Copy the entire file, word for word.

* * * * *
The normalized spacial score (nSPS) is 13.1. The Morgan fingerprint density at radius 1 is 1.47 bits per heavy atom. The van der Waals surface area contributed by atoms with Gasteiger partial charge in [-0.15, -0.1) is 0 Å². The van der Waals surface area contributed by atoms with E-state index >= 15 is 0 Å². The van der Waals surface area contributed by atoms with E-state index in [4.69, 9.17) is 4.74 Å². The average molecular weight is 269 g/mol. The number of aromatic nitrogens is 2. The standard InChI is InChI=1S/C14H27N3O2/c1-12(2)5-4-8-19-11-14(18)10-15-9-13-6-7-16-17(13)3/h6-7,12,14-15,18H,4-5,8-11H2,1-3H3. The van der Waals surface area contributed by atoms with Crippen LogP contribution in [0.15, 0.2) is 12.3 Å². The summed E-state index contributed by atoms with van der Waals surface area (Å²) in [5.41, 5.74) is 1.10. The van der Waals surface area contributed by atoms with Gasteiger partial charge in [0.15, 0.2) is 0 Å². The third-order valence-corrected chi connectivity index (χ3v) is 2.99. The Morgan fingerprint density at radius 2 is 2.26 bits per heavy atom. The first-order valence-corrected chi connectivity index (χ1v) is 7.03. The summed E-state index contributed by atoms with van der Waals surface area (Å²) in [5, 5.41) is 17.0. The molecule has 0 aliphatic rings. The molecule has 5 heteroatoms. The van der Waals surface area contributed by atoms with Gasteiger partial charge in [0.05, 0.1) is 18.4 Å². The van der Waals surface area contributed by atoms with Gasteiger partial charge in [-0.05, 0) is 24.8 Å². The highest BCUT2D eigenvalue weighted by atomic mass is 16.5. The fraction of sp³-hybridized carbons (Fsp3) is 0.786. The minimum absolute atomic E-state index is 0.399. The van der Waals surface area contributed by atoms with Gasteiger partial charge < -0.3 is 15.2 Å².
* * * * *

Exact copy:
The normalized spacial score (nSPS) is 13.1. The Morgan fingerprint density at radius 1 is 1.47 bits per heavy atom. The van der Waals surface area contributed by atoms with Gasteiger partial charge in [-0.15, -0.1) is 0 Å². The van der Waals surface area contributed by atoms with E-state index >= 15 is 0 Å². The van der Waals surface area contributed by atoms with E-state index in [4.69, 9.17) is 4.74 Å². The average molecular weight is 269 g/mol. The number of aromatic nitrogens is 2. The standard InChI is InChI=1S/C14H27N3O2/c1-12(2)5-4-8-19-11-14(18)10-15-9-13-6-7-16-17(13)3/h6-7,12,14-15,18H,4-5,8-11H2,1-3H3. The van der Waals surface area contributed by atoms with Crippen LogP contribution in [0.15, 0.2) is 12.3 Å². The summed E-state index contributed by atoms with van der Waals surface area (Å²) in [5.41, 5.74) is 1.10. The van der Waals surface area contributed by atoms with Gasteiger partial charge in [0.15, 0.2) is 0 Å². The third-order valence-corrected chi connectivity index (χ3v) is 2.99. The Morgan fingerprint density at radius 2 is 2.26 bits per heavy atom. The first-order valence-corrected chi connectivity index (χ1v) is 7.03. The summed E-state index contributed by atoms with van der Waals surface area (Å²) in [5, 5.41) is 17.0. The molecule has 0 aliphatic rings. The molecule has 5 heteroatoms. The van der Waals surface area contributed by atoms with Gasteiger partial charge in [0.05, 0.1) is 18.4 Å². The van der Waals surface area contributed by atoms with Gasteiger partial charge in [-0.05, 0) is 24.8 Å². The highest BCUT2D eigenvalue weighted by atomic mass is 16.5. The fraction of sp³-hybridized carbons (Fsp3) is 0.786. The minimum absolute atomic E-state index is 0.399. The van der Waals surface area contributed by atoms with Gasteiger partial charge < -0.3 is 15.2 Å².